Facebook opens the door to advertisers

As Facebook finally rolls out its new advertising system, some of the world’s biggest companies are rubbing their hands with glee at the thought of tapping into its vast database. But its users are likely to be less enthusiastic – and rivals are already joining forces to try and steal its thunder. Is this the beginning of a new era for Facebook, or the beginning of the end?

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Last Updated: 31 Aug 2010

Facebook’s new system allows companies to target its users on a number of levels. From this week companies can build their own Page, to which they can add content and applications that will help them connect to their customers. Various behemoths like Coke, Sony and Blockbuster are already up and running (though their content seems to largely consist of complete strangers expressing their mutual love for fizzy drinks).

Companies can also use Social Ads, whereby their adverts are spread virally through friend networks – a bit like the ‘user recommendations’ Amazon has used for a while. But the most controversial aspect of the system is that advertisers also get access to fairly detailed information about users’ habits and inclinations. Not surprisingly, this has not gone down well with privacy campaigners.

When Microsoft bought a minority stake in Facebook recently, it valued the site at $15bn. Since it currently makes hardly any money, it needs to find some way of monetising its massive user base if it’s going to start justifying this kind of exorbitant valuation.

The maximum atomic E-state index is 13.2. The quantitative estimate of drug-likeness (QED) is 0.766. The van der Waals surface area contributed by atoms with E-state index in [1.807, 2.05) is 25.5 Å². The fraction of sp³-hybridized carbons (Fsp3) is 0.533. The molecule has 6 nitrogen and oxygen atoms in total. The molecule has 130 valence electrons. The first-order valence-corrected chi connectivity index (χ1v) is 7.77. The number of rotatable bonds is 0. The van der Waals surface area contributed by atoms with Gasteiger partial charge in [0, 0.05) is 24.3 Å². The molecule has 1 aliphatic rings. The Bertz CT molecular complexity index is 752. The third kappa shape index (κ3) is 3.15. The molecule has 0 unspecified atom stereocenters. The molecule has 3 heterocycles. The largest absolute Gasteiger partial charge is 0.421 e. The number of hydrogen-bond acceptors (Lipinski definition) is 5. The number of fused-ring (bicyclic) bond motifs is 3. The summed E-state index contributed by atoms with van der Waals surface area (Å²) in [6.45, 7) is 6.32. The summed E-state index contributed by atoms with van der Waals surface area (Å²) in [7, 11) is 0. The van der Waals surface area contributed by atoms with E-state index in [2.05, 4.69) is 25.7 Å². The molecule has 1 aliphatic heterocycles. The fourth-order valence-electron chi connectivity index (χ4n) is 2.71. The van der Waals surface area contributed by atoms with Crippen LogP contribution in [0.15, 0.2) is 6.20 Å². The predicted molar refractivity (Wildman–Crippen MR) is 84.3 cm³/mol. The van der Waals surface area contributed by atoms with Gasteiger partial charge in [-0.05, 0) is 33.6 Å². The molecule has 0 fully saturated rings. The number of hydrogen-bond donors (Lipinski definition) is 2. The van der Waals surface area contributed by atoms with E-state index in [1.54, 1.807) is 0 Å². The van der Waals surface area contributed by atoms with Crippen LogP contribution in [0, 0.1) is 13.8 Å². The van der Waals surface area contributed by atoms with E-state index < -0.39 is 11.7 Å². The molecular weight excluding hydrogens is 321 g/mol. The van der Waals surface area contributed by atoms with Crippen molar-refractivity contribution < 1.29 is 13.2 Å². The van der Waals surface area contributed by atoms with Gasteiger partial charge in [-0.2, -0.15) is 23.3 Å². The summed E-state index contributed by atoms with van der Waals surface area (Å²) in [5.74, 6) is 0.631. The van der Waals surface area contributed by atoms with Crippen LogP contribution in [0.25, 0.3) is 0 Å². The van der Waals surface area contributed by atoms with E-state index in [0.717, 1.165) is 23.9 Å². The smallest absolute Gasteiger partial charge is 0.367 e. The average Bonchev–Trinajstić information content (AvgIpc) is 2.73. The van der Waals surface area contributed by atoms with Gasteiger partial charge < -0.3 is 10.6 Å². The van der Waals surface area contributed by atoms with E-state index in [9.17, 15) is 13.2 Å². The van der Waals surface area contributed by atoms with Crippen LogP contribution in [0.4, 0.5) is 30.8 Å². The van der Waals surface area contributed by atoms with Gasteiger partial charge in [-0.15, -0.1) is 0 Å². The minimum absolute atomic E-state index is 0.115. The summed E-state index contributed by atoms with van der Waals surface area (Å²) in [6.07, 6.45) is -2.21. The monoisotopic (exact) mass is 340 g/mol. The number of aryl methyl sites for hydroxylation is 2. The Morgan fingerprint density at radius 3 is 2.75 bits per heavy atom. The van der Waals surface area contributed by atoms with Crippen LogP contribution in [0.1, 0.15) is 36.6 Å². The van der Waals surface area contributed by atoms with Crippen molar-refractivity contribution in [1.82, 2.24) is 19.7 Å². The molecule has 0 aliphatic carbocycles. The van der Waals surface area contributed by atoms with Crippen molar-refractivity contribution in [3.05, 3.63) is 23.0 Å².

Still, opening the doors like this is a gamble. Its 50m users signed up because they wanted to interact with their friends, not because they wanted to give more information about themselves to advertisers. The danger is that if Facebook starts deluging people with ads – however nicely it might dress this up – people might start deserting it for another site where they’re left to their devices.

Two of its biggest rivals are already positioning themselves to take advantage. This week Google signed up MySpace to its OpenSocial project, which will allow developers to create applications that will work across a number of different social networking sites – but not Facebook, presumably.

Employers may be hoping the end is in sight for Britain’s Facebook obsession – it would probably double office productivity overnight. But we suspect that even if Facebook does fall by the wayside, another site is likely to spring up and take its place.

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